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Title:Effects of body weight and research conditions on the productive energy content of corn germ meal fed to growing-finishing pigs
Author(s):Estrada Restrepo, Jorge E
Director of Research:Ellis, Michael
Doctoral Committee Chair(s):Ellis, Michael
Doctoral Committee Member(s):Easter, Robert; Stein, Hans H.; Gaines, Aaron M.
Department / Program:Animal Sciences
Discipline:Animal Sciences
Degree Granting Institution:University of Illinois at Urbana-Champaign
Productive energy
Corn germ meal
Growing period
Research conditions
Abstract:Four experiments were conducted to investigate the effect of corn germ meal (CGM) inclusion level on growth performance and carcass traits of pigs, and to determine the productive energy (PE) of CGM by correcting ME estimates for caloric efficiency relative to a control (reference diet). All four experiments used a RCBD. The first two experiments were conducted from weaning (~6.5 kg BW) to finishing (~130 kg BW) at a commercial facility with CGM inclusions that ranged from 0 (Control) to 40%. The corn-soybean meal-based control diet (0% CGM) was used as the reference diet to compare with the CGM diets to estimate PE. Caloric efficiency (calories consumed per unit of weight gain) was calculated for each treatment using the feed:gain ratio. The ME value of CGM used to formulate diets in the first experiment was 3,037 kcal/kg. In this study, increasing CGM level linearly increased feed:gain (P < 0.05); based on these results the estimate of productive ME for CGM was 2,604 kcal/kg. In the second study, CGM diets were formulated using the ME value from the first experiment. In this study, increasing CGM inclusion level linearly increased (P < 0.05) feed:gain. This resulted in an estimate productive ME of CGM of 2,462 kcal/kg. Also, increasing CGM inclusion level linearly decreased (P < 0.05) carcass yield in both experiments. These results suggest that including CGM in diets for growing-finishing pigs has a negative impact on feed efficiency, and carcass yield. In addition, there was considerable variation in estimates of the PE content of CGM derived from these two growth studies. Two subsequent studies (Experiments 1 and 2) were conducted to determine the effect of research conditions (Commercial site vs University site), and different body weight ranges on estimates of PE of CGM. The same treatments were used in the 2 experiments; Exp. 1 was carried out at a commercial site and Exp. 2 was carried out at a university research facility. Three dietary treatments were compared: Control (corn-soybean meal-based diet), 20% CGM-No Fat (4.8% lower ME compared to the Control diet), and 20% CGM+Fat (yellow grease added to provide the same ME level as the Control diet); and 4 Growing periods were used: Early-Growing (29 to 64 kg BW), Late-Growing (64 to 96 kg BW), Finishing (96 to 127 kg BW), or Growing-Finishing (29 to 127 kg BW). At the commercial site the CGM+Fat diet was only fed during the Growing-Finishing period. A total of 3,672 and 576 were used in Experiment 1 and 2, respectively, housed in groups of 34 and 4, respectively (mixed-sex pens of barrows and gilts). The ME value of CGM used to formulate diets was that obtained in the previous growth study (adjusted for chemical composition of CGM batch used in these experiments). The variation in growth performance and caloric efficiency was considerably greater for Exp. 2 than Exp. 1 as evidenced by the SEM which were, on average, 1.7 times higher, resulting in greater variation in PE estimates from Exp. 2 compared to Exp. 1. Estimates of the productive ME of CGM based on the CGM‒No Fat diets for the Early-Growing, Late-Growing, and Growing-Finishing periods were similar (P > 0.05) in both experiments but numerically very different in Exp. 2 (2,465, 2,568, and 2,439, respectively, for Exp.1, and 2,455, 1,829, and 1,924, respectively, for Exp. 2). For Exp. 1 (commercial conditions), adding fat to the CGM diet resulted in similar productive ME estimates for CGM compared to CGM‒No Fat diet when measured during the whole of the Growing-Finishing period. Under university conditions (Exp. 2), fat addition to the CGM diet resulted in variable PE estimates between growing periods, and numerically greater values than those obtained with the CGM-No Fat diets. The results of these experiments suggest that the PE of CGM should be determined under commercial research conditions due to the variable results obtained under university conditions. Also, estimating PE over a limited part of the growing period resulted in similar PE estimates to those obtained during the whole of the growing-finishing period.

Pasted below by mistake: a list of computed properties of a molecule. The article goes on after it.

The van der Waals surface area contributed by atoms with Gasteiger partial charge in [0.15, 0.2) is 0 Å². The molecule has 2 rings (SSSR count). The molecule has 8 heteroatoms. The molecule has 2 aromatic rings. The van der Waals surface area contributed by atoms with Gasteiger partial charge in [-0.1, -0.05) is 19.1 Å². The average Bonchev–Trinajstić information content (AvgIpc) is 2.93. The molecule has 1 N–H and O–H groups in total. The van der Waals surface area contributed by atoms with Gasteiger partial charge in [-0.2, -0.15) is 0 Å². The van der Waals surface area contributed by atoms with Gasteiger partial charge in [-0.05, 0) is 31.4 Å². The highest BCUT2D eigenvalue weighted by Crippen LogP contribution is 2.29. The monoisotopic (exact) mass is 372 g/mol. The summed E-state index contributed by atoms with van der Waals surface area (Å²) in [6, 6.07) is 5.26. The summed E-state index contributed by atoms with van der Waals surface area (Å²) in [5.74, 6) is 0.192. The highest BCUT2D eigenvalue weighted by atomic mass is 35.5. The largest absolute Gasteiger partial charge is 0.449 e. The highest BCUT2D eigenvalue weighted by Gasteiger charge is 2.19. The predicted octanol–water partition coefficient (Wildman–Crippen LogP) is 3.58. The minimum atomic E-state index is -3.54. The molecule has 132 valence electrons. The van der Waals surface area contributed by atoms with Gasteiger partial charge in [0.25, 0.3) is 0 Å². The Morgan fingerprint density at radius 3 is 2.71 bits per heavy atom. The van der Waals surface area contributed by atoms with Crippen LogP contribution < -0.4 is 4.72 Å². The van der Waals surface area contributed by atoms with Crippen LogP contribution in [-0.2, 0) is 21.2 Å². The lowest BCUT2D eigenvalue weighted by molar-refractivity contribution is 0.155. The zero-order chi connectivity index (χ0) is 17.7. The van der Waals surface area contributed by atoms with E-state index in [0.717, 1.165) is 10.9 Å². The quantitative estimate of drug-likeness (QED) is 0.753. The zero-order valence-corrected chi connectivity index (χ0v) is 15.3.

Issue Date:2017-04-14
Rights Information:Copyright 2017 Jorge Estrada Restrepo
Date Available in IDEALS:2017-08-10
Date Deposited:2017-05

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